A big factor in happiness is an attitude of gratitude. We both have this quite strongly, regarding everything about our lives, with our marriage the anchor. Seeing our glass as way more than half full. She is a joyful, cheerful person, and we share a lot of laughter.

One thing we’re together on is our involvement with a Somaliland school project, including hosting students in our home, with Therese taking the lead. And this intrepid gal even traveled with me to Somaliland! But of course our biggest joint adventure has been raising a daughter, which I think went rather well.

My Marriage

I love Therese’s wide-ranging intellectual curiosity; and especially love being married to a poet. I don’t mean someone who (like many) dabbles at writing verse. For Therese, poetry is her vocation, taking it seriously and dedicated to her craft, active in the poetry scene; all a human flourishing which I honor. For my 75th birthday she produced a wonderful book of poems, humorously celebrating our joint life, which she’d worked on intensively for a year. Our both being deeply into words and language is another source of togetherness.

The physical aspect must be mentioned, of course we’re biological beings. If anything, Therese’s attractiveness to me has actually grown as she’s aged (more so since she started wearing glasses). Looking at her now I see the very archetype of the woman I’d always fancied, and I’m all “Yes!!!” But of course, I’m seeing not just the physical, but all the things about her, and our marriage, that give me pleasure.

My Marriage

Some view love as essentially irrational. One does not fall in love over a balance sheet of a person’s pluses and minuses. Psychologist Jonathan Haidt wrote that our conscious mind is like an elephant rider, thinking they’re in charge. But the elephant is one’s subconscious, going where it wants, and the rider’s main role is coming up with rationales for the direction of travel. Love is a lot like that.

Yet Therese and I are both very rationally mindful people. And even one’s elephant has its reasons, which may be rational ones after all. I did not fall crazily in love with her. I recall thinking at the time how very rational it all was.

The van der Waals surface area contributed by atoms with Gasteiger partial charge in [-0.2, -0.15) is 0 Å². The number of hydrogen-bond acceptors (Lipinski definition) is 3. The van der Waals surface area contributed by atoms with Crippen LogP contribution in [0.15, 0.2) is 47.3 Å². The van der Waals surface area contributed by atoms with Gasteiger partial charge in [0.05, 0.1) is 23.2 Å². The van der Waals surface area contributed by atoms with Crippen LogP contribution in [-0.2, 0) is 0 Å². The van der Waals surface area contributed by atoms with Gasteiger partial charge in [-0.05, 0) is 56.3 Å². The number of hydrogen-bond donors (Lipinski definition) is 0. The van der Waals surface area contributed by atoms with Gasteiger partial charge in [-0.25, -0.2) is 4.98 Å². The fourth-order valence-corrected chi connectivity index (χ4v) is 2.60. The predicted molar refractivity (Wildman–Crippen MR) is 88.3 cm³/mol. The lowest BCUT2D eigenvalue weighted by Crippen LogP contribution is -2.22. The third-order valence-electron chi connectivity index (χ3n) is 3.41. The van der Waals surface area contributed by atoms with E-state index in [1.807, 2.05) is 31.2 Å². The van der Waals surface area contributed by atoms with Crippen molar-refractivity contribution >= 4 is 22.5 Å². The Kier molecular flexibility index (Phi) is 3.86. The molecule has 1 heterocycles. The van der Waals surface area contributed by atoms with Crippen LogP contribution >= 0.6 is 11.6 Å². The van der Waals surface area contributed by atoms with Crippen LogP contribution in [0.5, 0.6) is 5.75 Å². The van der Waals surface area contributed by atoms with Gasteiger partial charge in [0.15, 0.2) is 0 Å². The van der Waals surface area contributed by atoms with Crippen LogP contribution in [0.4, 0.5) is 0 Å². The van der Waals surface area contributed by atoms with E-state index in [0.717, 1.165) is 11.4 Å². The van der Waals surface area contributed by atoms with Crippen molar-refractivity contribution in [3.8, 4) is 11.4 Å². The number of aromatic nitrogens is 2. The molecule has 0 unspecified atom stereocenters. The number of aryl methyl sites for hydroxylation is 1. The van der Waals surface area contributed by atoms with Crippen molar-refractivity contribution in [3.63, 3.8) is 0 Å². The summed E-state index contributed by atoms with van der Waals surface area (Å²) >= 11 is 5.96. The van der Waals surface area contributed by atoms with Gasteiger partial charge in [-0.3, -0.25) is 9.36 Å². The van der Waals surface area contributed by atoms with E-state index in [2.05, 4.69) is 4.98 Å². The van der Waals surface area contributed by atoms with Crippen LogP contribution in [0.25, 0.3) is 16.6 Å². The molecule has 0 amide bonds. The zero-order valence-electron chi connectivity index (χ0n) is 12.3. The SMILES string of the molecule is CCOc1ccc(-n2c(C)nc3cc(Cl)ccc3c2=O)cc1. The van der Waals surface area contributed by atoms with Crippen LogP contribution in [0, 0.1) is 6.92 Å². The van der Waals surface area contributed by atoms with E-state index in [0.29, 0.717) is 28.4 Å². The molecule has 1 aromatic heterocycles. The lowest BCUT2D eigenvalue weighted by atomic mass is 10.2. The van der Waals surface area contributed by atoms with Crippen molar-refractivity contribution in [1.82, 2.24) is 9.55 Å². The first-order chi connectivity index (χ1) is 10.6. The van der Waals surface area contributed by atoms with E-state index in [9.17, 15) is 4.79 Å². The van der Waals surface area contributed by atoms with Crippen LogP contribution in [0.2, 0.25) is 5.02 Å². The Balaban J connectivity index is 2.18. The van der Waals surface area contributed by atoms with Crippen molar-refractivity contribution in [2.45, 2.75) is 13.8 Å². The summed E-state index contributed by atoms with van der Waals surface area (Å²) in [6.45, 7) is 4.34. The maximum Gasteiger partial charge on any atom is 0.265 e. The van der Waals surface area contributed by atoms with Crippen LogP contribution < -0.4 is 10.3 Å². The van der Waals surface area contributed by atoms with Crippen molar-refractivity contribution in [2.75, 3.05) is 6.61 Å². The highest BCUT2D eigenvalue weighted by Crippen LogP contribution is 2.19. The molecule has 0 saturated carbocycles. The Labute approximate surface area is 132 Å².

My Marriage

That’s not to leave emotion out of it. As neuroscientist Antonio Damasio has argued, emotion and reason are inextricable; emotions give us the reasons for deploying reason. The emotionality of my feelings vis-a-vis Therese has also grown over time. I recall seeing the phrase “surprised and delighted” describing how newlyweds feel about their marriage — feelings which typically fade. But I am more surprised and delighted than ever, besotted even. So present to my consciousness it’s almost like a neurotic obsession. Yet still of course it’s not irrational; behind it lie all the rational reasons for those feelings.

Furthermore, even 35 years later, I cannot stop seeing her in the context of all my long ago history. My marriage still does surprise me. Everyone constructs a story line, a narrative arc, fitted to one’s whole life. This is mine. And now I’m in the denouement, the “happily ever after” part.

My Marriage

Similarly, a religious person’s belief system forms a structure within which they see their lives as embedded. My marriage to Therese is my equivalent. My religion: I am a Theresian.

* Note that the marriage picture is worse still in China, whose longtime one-child rule resulted in a shortage of younger people, especially girls (due to a preference for boys). Yet youth unemployment is severe, while owning a home is considered a prerequisite for marriage, and housing prices soar. All presaging fewer weddings. Young people are demoralized; many couples not even having sex (let alone babies).